Dr. Michael Baston has been fairly intentional about driving change in higher education’s most challenged sector since becoming president of Rockland Community College five years ago. He has led new diversity, equity and inclusion initiatives, forged workforce-driven pathways for students, raised more than $30 million in capital campaigns and been a national voice on completion and program design.
He never stops tinkering or thinking about the next potential partnership. But what he is most focused on is students and getting them what he calls “real-world ready.” He understands his college’s unique position in serving a very diverse population of learners and knows that the statistics the past two years haven’t very been positive: 700,000 students lost alone at two-year institutions, according to data from the National Student Clearinghouse Research Center.
So he is on a mission to get them back—and attract many more.
“We have doubled down in making sure students have experiences that prepare them for the world of work,” Baston says. “That has not always been our emphasis. We focused on preparing students for their next step—and the presumption was that was going to be a transfer, and not necessarily into entrepreneurial or workplace opportunities. That’s shifted because of the expectations of our students and the needs of our region and nation.”
Rockland’s demographics also have changed significantly, from 25% students of color 30 years ago to 52% today. Those students have a lot more options, including a variety of education paths, certificate options and the enticing jump straight into jobs. So Rockland and others are working hard to show them the benefits of higher ed – through support, partnerships and new curricula—to remain on the radar.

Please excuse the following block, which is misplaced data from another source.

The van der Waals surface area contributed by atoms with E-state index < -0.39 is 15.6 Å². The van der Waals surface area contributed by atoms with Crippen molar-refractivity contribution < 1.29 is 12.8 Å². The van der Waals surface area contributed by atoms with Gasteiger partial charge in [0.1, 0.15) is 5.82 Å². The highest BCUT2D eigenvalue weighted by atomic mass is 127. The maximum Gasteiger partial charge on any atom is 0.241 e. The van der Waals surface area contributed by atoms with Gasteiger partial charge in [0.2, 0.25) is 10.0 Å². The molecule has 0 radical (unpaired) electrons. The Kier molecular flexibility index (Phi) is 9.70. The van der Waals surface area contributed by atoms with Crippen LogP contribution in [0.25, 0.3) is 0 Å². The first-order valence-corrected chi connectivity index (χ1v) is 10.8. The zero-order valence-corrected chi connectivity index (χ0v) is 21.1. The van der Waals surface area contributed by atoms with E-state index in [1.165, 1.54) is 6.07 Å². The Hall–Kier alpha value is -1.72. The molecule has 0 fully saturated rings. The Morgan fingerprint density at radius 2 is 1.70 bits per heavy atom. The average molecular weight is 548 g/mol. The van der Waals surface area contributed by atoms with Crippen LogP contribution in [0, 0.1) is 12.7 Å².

“We’re not in competition with other educational actors, we’re in competition with students not going to college at all,” he says. “When people look at the community colleges and ask, why is there so much contraction, what people don’t realize is that in the last major economic downturn, we did not have the rise of the convenience or gig economy. About 65 million people are now freelancers in the country. By 2028, it will probably be up to 90 million. More people will want to flex their muscles in the entrepreneurial space.”
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University Business sat down with Baston, Co-Chair of Jobs For The Future’s Policy Leadership Trust, member of the National Advisory Board of Center for Community College Student Engagement and leader on the national Education Design Lab’s Designers in Residence, to learn more about his college’s many unique supports and innovations.
How do institutions like yours convince students that getting an education has potentially more value than entering the gig economy?
We must help students with wraparound support services, like child care, and give them more flexible schedules so they don’t make short-term dollars the goal. So it’s getting higher education to get into shorter-term credentials that lead to that first rung on the ladder of opportunity. Saying to students, if you can’t wrap your head around investing 2, 4 or 6 years in an educational program, let’s get you for 6 months or 18 months. Let’s get you a nationally recognized certification where you can earn a living, and give you credit for further advancement. We’re putting you in the best position on those pathways so you don’t have to take lots of loans, so you have a competitive advantage when you go for higher-level opportunities. There are colleges like mine that are thinking about stackable credentials, credits for prior learning and pathways that pay a family-supporting wage. Let’s get you on the path to the life you deserve.
What is Rockland CC doing specifically to attract and retain those who may not fit the idea of a traditional student?